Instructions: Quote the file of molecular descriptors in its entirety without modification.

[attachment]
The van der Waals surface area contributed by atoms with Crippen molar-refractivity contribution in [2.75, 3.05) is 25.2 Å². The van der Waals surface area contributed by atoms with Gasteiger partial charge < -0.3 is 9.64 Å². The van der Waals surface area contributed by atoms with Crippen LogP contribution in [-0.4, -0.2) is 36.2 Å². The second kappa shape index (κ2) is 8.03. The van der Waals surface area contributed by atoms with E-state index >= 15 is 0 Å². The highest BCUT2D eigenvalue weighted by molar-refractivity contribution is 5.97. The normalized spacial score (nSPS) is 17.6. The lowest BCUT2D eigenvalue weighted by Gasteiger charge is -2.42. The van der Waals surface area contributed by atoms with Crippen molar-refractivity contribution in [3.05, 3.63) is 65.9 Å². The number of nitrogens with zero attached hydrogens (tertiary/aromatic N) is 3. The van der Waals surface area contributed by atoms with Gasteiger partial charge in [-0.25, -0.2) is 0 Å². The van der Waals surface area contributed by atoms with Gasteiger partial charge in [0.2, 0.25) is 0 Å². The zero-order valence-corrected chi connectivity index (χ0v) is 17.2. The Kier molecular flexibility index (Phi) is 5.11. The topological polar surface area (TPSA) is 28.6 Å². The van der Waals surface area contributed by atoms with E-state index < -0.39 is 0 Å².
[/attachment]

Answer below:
The van der Waals surface area contributed by atoms with Crippen molar-refractivity contribution in [2.75, 3.05) is 25.2 Å². The van der Waals surface area contributed by atoms with Gasteiger partial charge < -0.3 is 9.64 Å². The van der Waals surface area contributed by atoms with Crippen LogP contribution in [-0.4, -0.2) is 36.2 Å². The second kappa shape index (κ2) is 8.03. The van der Waals surface area contributed by atoms with E-state index >= 15 is 0 Å². The highest BCUT2D eigenvalue weighted by molar-refractivity contribution is 5.97. The normalized spacial score (nSPS) is 17.6. The lowest BCUT2D eigenvalue weighted by Gasteiger charge is -2.42. The van der Waals surface area contributed by atoms with Crippen molar-refractivity contribution in [3.05, 3.63) is 65.9 Å². The number of nitrogens with zero attached hydrogens (tertiary/aromatic N) is 3. The van der Waals surface area contributed by atoms with Gasteiger partial charge in [-0.25, -0.2) is 0 Å². The van der Waals surface area contributed by atoms with Gasteiger partial charge in [0.2, 0.25) is 0 Å². The zero-order valence-corrected chi connectivity index (χ0v) is 17.2. The Kier molecular flexibility index (Phi) is 5.11. The topological polar surface area (TPSA) is 28.6 Å². The van der Waals surface area contributed by atoms with E-state index < -0.39 is 0 Å².